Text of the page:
Easton City Council session erupts over resolution calling for Israel-Hamas war ceasefire
- A ceasefire resolution was removed from Easton City Council's agenda Wednesday night, drawing ire from some council members and the public
- Mayor Sal Panto Jr. initiated the removal, suggesting the matter does not fall within the council's purview
- Councilmember Taiba Sultana and numerous citizens spoke on the matter throughout public comment periods
EASTON, Pa. — Easton City Council erupted into a series of heated arguments concerning Israel and Palestinian territories after a resolution calling for a ceasefire in the region was removed from the agenda Wednesday night.
Council chambers were packed with supporters at the meeting, during which time Mayor Sal Panto Jr. called for a resolution introduced by Councilwoman Taiba Sultana to be removed from the “new business” section of the agenda. Sultana’s resolution was listed as “calling for an immediate ceasefire between Israel and occupied Palestine.”
Once council approved the removal in a 5-2 vote — council members Sultana and David O’Connell voted against removal — the crowd exhibited strong reactions to the choice, hitting a fever pitch during both public comment sessions.
“Saving Palestinian lives does not mean you are being pro-Hamas. Passing this resolution or moving this resolution is the bare minimum we can do."Easton City Councilmember Taiba Sultana
Sultana’s resolution included references to the 3,500 Palestinian lives lost between the initial Oct. 7 attack by Hamas and Oct. 18, in addition to the 1,030 children and 1,400 Israelis, among others, who have been killed in the conflict.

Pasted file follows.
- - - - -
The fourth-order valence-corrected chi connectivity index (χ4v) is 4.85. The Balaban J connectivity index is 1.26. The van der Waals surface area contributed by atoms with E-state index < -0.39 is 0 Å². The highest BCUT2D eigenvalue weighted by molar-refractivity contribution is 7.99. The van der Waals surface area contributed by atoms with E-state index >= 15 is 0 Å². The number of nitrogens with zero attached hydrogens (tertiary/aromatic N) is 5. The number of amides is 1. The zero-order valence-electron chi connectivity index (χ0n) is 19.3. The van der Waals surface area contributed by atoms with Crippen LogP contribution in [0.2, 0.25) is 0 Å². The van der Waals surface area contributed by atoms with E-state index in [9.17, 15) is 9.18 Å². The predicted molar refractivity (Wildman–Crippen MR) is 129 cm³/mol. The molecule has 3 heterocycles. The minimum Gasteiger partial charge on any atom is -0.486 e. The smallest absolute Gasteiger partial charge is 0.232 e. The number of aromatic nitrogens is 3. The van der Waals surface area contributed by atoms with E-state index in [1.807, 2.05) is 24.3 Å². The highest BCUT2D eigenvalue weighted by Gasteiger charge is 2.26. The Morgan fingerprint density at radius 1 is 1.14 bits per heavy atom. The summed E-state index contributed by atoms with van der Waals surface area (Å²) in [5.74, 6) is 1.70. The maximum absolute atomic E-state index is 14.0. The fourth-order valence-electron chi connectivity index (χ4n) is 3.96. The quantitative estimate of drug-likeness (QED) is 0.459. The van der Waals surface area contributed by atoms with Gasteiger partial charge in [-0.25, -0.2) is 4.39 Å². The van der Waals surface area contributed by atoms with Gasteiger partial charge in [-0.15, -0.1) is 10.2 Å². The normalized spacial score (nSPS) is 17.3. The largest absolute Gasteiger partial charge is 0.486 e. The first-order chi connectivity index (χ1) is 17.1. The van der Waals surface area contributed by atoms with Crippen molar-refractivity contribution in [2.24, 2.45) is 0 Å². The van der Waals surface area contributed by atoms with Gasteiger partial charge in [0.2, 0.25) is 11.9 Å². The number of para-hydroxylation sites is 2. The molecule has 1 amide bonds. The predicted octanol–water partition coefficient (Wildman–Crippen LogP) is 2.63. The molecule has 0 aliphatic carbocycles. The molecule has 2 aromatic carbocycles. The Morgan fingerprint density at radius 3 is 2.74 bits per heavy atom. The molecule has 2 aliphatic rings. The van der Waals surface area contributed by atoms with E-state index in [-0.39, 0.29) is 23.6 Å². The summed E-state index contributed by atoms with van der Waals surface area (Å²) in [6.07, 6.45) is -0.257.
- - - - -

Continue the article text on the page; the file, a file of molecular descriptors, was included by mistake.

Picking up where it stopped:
“Now, therefore, be it resolved that the City of Easton, per our commitment to peace and humanity, condemns violence and barbarity,” the resolution reads, with further resolutions calling upon U.S. Rep. Susan Wild, Gov. Josh Shapiro, Senators Bob Casey and John Fetterman, and the Biden administration to de-escalate the situation and pursue a ceasefire.
Furthermore, the resolution “calls upon the Biden administration to promptly send and facilitate the entry of humanitarian assistance into Gaza and cease additional military funding, troops or weapons being brought to bear, which will only intensify the war.”
After raising a vote to remove the agenda item, Panto clarified his stance on the matter.
“I bring this up because it deals with something that I have no control over as a council member in the city of Easton,” Panto said. “And I think it's very lopsided, the resolution. I don't think it's very balanced. I think we're all against war and the killing of innocent people, especially civilians, young and old. But I certainly don't think that this resolution should be part of a city council agenda.”
O’Connell noted the city council has in the past “voted on resolutions that do go beyond the city’s scope of municipal legislation,” even if he did not agree with the proposed resolution.
Sultana said she would be willing to revise the resolution even if she disagreed with the mayor, though she did emphasize the resolution was a callout against the loss of civilian lives, not for or against Israel or occupied territory governments.
Numerous citizens took to the podium to contest the decision to remove the resolution, including Huma Khan, who said “I believe a ceasefire is for both sides.”
Lafayette College scholar Yaseen Saleh emphasized the use of freedom of speech to confront injustice in the world, “not for Israel, not for Palestine, but for the sake of stopping the [killing of] innocents that are in between, no matter what side they’re on, stopping this killing.”
Following a reading of the resolution by Sultana, Panto raised concerns that the resolution itself had not been presented in a committee prior to coming up in council, as is tradition.
Solicitor Joel Scheer and Councilman Peter Melan concurred the issue should be addressed first in a committee in order to ensure proper language and concepts are agreed upon.
Resident An-Nisa Muqtadir utilized her time at the podium to show how she and her family have supported both Panto and Sultana throughout the years, “but my concern is that I wonder what you believe Israel pulling back is.”